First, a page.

Prerequisite: DHCP service

In order to network boot Talos, we need to set up our DHCP server to supply the network boot parameters to our servers. For maximum flexibility, Sidero makes use of iPXE to be able to reference artifacts via HTTP. Some modern servers support direct UEFI HTTP boot, but most existing servers still rely on the old, slow TFTP-based PXE boot first. Therefore, we need to tell our DHCP server to find the iPXE binary on a TFTP server.

Conveniently, Sidero comes with a TFTP server which will serve the appropriate files. We need only set up our DHCP server to point to it.

The tricky bit is that at different phases, we need to serve different assets, but they all use the same DHCP metadata key.

In fact, for each architecture, we have as many as four different client types:

  • Legacy BIOS-based PXE boot (undionly.kpxe via TFTP)
  • UEFI-based PXE boot (ipxe.efi via TFTP)
  • UEFI HTTP boot (ipxe.efi via HTTP URL)
  • iPXE (boot.ipxe via HTTP URL)

Common client types

If you are lucky and all of the machines in a given DHCP zone can use the same network boot client mechanism, your DHCP server only needs to provide two options:

  • Server-Name (option 66) with the IP of the Sidero TFTP service
  • Bootfile-Name (option 67) with the appropriate value for the boot client type:

    • Legacy BIOS PXE boot: undionly.kpxe
    • UEFI-based PXE boot: ipxe.efi
    • UEFI HTTP boot: http://sidero-server-url/tftp/ipxe.efi
    • iPXE boot: http://sidero-server-url/boot.ipxe

In the ISC DHCP server, these options look like:

next-server 172.16.199.50;
filename "ipxe.efi";

Multiple client types

Any given server will usually use only one of those, but if you have a mix of machines, you may need a combination of them. In this case, you would need a way to provide different images for different client or machine types.

Both ISC DHCP server and dnsmasq provide ways to supply such conditional responses. In this tutorial, we are working with ISC DHCP.

For modularity, we are breaking the conditional statements into a separate file and using the include statement to load them into the main dhcpd.conf file.

In our example below, 172.16.199.50 is the IP address of our Sidero service.

ipxe-metal.conf:

allow bootp;
allow booting;

# IP address for PXE-based TFTP methods
next-server 172.16.199.50;

# Configuration for iPXE clients
class "ipxeclient" {
  match if exists user-class and (option user-class = "iPXE");
  filename "http://172.16.199.50/boot.ipxe";
}

# Configuration for legacy BIOS-based PXE boot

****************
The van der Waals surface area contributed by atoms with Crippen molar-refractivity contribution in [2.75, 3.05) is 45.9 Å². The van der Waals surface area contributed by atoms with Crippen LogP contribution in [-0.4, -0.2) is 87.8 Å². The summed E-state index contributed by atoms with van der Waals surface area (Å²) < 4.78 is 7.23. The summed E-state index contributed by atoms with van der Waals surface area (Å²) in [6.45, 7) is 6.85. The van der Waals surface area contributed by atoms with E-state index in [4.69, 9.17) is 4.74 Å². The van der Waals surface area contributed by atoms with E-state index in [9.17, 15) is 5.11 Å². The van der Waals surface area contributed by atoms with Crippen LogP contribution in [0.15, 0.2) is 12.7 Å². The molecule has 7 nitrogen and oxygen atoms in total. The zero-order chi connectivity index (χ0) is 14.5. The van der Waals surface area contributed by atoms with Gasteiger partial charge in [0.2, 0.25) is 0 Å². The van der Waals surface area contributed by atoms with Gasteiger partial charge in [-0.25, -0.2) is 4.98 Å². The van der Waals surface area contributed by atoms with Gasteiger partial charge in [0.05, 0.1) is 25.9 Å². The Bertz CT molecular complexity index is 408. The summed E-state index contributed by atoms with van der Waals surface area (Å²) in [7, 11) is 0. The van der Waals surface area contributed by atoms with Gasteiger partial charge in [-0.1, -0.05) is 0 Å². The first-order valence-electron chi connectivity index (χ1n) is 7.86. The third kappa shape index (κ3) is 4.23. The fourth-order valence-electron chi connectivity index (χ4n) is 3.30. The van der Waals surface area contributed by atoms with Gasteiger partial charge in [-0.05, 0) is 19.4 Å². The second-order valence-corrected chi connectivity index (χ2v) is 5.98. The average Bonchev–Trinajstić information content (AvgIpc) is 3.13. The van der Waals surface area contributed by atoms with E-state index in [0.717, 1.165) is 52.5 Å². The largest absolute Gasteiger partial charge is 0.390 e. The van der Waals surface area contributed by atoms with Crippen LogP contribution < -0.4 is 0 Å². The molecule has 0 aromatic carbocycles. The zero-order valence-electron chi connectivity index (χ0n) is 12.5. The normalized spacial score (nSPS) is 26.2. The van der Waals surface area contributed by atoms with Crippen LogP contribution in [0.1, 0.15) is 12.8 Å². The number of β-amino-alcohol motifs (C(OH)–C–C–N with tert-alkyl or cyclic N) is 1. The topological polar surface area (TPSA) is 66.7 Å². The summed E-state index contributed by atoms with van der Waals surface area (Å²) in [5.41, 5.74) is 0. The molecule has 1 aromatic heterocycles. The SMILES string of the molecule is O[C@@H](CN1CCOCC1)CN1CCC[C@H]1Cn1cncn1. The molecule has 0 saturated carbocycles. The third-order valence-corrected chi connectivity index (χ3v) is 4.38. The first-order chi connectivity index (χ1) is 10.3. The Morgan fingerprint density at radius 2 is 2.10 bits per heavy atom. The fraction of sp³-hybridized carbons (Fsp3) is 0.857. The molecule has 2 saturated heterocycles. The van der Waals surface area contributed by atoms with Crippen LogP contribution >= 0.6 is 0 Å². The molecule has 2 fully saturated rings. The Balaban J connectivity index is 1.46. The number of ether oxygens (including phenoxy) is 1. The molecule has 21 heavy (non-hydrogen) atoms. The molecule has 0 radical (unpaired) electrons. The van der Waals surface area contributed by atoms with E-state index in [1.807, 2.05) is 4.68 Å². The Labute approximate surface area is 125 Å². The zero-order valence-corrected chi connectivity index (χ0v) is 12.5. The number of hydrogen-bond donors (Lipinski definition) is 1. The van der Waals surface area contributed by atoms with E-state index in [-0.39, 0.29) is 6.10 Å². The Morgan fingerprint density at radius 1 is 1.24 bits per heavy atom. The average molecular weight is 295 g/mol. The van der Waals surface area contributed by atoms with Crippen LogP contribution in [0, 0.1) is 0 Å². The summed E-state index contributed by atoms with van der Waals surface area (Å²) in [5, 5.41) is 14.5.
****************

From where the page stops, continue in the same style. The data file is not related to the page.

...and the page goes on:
class "biosclients" {
  match if not exists user-class and substring (option vendor-class-identifier, 15, 5) = "00000";
  filename "undionly.kpxe";
}

# Configuration for UEFI-based PXE boot
class "pxeclients" {
  match if not exists user-class and substring (option vendor-class-identifier, 0, 9) = "PXEClient";
  filename "ipxe.efi";
}

# Configuration for UEFI-based HTTP boot
class "httpclients" {
  match if not exists user-class and substring (option vendor-class-identifier, 0, 10) = "HTTPClient";
  option vendor-class-identifier "HTTPClient";
  filename "http://172.16.199.50/tftp/ipxe.efi";
}

Once this file is created, we can include it from our main dhcpd.conf inside a subnet section.

shared-network sidero {
  subnet 172.16.199.0 netmask 255.255.255.0 {
    option domain-name-servers 8.8.8.8, 1.1.1.1;
    option routers 172.16.199.1;
    include "/etc/dhcp/ipxe-metal.conf";
  }
}

Since we use a number of Ubiquiti EdgeRouter devices especially in our home test networks, it is worth mentioning the curious syntax gymnastics we must go through there. Essentially, the quotes around the path need to be entered as HTML entities: &quote;.

Ubiquiti EdgeRouter configuration statement:

set service dhcp-server shared-network-name sidero \
  subnet 172.16.199.1 \
  subnet-parameters "include "e;/config/ipxe-metal.conf";"

Also note the fact that there are two semicolons at the end of the line; the first is part of the HTML-encoded quote; the second is the actual terminating semicolon.

Troubleshooting

Getting the netboot environment is tricky and debugging it is difficult. Once running, it will generally stay running; the problem is nearly always one of a missing or incorrect configuration, since the process involves several different components.

We are working toward integrating as much as possible into Sidero, to provide as much intelligence and automation as can be had, but until then, you will likely need to figure out how to begin hunting down problems.

See the Sidero Troubleshooting guide for more assistance.